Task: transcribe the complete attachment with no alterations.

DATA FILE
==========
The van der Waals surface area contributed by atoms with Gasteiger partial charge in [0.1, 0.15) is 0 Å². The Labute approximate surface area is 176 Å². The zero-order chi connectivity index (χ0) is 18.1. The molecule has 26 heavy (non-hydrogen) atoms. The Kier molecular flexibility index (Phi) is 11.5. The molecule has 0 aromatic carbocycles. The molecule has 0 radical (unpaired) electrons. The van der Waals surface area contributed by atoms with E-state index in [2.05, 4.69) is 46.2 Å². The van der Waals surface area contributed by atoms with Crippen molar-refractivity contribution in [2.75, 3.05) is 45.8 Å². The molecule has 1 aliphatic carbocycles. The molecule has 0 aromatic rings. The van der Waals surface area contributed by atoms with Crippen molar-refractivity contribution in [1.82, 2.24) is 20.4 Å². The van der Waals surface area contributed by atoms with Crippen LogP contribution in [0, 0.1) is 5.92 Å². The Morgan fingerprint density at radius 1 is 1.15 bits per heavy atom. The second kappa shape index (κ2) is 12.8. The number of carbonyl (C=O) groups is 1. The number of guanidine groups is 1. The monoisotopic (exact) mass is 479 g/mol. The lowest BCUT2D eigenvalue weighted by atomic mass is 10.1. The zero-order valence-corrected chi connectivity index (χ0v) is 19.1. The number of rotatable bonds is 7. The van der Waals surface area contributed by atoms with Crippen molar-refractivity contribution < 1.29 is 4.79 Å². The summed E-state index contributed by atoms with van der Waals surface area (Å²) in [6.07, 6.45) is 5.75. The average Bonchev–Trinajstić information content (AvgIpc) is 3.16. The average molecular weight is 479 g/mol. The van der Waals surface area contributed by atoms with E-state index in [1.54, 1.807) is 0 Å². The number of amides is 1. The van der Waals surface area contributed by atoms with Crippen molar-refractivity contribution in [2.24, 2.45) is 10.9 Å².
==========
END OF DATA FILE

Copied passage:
The van der Waals surface area contributed by atoms with Gasteiger partial charge in [0.1, 0.15) is 0 Å². The Labute approximate surface area is 176 Å². The zero-order chi connectivity index (χ0) is 18.1. The molecule has 26 heavy (non-hydrogen) atoms. The Kier molecular flexibility index (Phi) is 11.5. The molecule has 0 aromatic carbocycles. The molecule has 0 radical (unpaired) electrons. The van der Waals surface area contributed by atoms with E-state index in [2.05, 4.69) is 46.2 Å². The van der Waals surface area contributed by atoms with Crippen molar-refractivity contribution in [2.75, 3.05) is 45.8 Å². The molecule has 1 aliphatic carbocycles. The molecule has 0 aromatic rings. The van der Waals surface area contributed by atoms with Crippen molar-refractivity contribution in [1.82, 2.24) is 20.4 Å². The van der Waals surface area contributed by atoms with Crippen LogP contribution in [0, 0.1) is 5.92 Å². The Morgan fingerprint density at radius 1 is 1.15 bits per heavy atom. The second kappa shape index (κ2) is 12.8. The number of carbonyl (C=O) groups is 1. The number of guanidine groups is 1. The monoisotopic (exact) mass is 479 g/mol. The lowest BCUT2D eigenvalue weighted by atomic mass is 10.1. The zero-order valence-corrected chi connectivity index (χ0v) is 19.1. The number of rotatable bonds is 7. The van der Waals surface area contributed by atoms with Crippen molar-refractivity contribution < 1.29 is 4.79 Å². The summed E-state index contributed by atoms with van der Waals surface area (Å²) in [6.07, 6.45) is 5.75. The average Bonchev–Trinajstić information content (AvgIpc) is 3.16. The average molecular weight is 479 g/mol. The van der Waals surface area contributed by atoms with E-state index in [1.54, 1.807) is 0 Å². The number of amides is 1. The van der Waals surface area contributed by atoms with Crippen molar-refractivity contribution in [2.24, 2.45) is 10.9 Å².